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CCM Publishes Third Report In Series, Property Tax Dependency and Achieving Property Tax Relief

CCM Publishes Third Report In Series, Property Tax Dependency and Achieving Property Tax Relief

 

For immediate release

Kevin Maloney, 203-710-3486

The Connecticut Conference of Municipalities (CCM) today (Tuesday, October 9) released the third report of CCM’s “Election Campaign 2018” series — Property Tax Dependency and Achieving Property Tax Relief in Connecticut — which concludes, among other key findings, that the property tax remains the single largest tax, by far, in the state; and that CT’s per capita dependency is third highest in the nation and  almost twice the national average – and that state policies must be changed  to find a way out of this property tax chokehold if the state’s economy is going to significantly  strengthen and grow in 2019 and beyond.

CCM’s “Election Campaign 2018” series is designed to educate and influence the candidates for Governor and the General Assembly on the key state-local issues affecting Connecticut local governments. 

“Towns and cities in Connecticut are responsible for providing the majority of public services in our state: elementary and secondary education; public safety; roads and other infrastructure; social services; recreation; and others,” said Joe DeLong. “They must do so while meeting numerous mandates, often underfunded or unfunded, from both the federal and state government.”

“Funding for these critical services can come from various sources, including taxes, user fees and charges, revenue sharing, and state and federal aid,” DeLong explained. “In Connecticut, however, there is one revenue source that provides the majority of local funding – the property tax.  A property-tax dependent system only works if two conditions exist: (1) the property and income wealth of a community can generate enough revenue at a reasonable cost to taxpayers to meet the need for public services; and (2) state aid is sufficient to fill local revenue gaps.  For many communities in our state, neither condition exists.  Relying on the property tax to fund local government services in Connecticut is unsustainable.”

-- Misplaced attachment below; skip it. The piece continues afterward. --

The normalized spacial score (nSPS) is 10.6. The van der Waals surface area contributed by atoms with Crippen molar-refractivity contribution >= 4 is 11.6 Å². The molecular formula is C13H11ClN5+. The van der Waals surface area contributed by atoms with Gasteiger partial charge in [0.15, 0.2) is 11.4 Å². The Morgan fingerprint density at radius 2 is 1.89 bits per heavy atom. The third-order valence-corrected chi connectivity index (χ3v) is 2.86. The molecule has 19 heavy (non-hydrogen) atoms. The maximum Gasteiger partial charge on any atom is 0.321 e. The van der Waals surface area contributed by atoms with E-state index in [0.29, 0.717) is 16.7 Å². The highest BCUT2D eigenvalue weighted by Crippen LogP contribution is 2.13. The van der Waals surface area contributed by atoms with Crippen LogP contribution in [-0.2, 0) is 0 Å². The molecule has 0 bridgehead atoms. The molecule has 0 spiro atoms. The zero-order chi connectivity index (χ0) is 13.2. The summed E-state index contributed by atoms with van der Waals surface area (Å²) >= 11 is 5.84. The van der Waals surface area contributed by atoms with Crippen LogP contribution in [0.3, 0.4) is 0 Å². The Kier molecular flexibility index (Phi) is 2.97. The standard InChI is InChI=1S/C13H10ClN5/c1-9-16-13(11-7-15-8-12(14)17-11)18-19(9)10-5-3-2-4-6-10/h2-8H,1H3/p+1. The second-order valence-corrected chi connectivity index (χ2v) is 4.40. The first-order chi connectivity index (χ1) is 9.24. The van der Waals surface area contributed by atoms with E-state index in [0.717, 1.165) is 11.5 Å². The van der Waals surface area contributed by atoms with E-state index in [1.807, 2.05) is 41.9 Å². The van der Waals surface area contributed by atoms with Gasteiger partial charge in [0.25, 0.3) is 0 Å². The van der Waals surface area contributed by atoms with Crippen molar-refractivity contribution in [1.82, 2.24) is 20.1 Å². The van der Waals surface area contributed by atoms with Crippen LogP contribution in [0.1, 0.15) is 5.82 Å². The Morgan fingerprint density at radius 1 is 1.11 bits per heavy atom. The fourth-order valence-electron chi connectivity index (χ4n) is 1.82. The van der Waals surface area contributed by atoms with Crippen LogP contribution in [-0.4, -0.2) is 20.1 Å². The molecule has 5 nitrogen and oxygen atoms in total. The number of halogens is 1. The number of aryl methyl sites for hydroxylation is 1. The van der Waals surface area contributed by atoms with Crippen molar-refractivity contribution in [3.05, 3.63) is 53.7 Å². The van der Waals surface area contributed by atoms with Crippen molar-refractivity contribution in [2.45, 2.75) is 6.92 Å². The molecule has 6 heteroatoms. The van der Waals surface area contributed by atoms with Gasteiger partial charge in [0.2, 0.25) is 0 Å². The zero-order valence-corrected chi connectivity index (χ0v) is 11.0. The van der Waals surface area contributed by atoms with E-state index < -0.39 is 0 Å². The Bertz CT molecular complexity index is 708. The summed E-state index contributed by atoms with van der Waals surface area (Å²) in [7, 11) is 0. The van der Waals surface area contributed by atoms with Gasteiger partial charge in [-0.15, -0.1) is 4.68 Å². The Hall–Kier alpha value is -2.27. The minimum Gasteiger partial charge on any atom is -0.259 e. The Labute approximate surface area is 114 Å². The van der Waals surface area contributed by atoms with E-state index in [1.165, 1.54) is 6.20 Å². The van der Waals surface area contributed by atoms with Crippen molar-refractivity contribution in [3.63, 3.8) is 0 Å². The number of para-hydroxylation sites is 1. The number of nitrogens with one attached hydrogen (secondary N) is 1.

“Overreliance on the property tax coupled with inadequate state aid, particularly education aid, place Connecticut towns and cities in a severe fiscal bind,” concluded Delong.  “Municipalities are forced to raise already onerous property tax rates, reduce non-educations services, and divert scarce resources to pay for escalating regular and special-education costs.  Connecticut is one of the few states locked into such an antiquated, local-revenue system.”

This new CCM report assesses, in detail, the major issues regarding the property tax and towns and cities; as well as discusses the adequacy of state policies now in place ─ and those proposed ─ that are designed to provide adequate fiscal relief support for Connecticut municipalities and their residential and business property taxpayers.  

Here are the basic facts regarding property tax dependency in Connecticut:   

  • The property tax is the single largest tax on residents and businesses in our state.  The levy in Connecticut was $10.3 billion in 2016.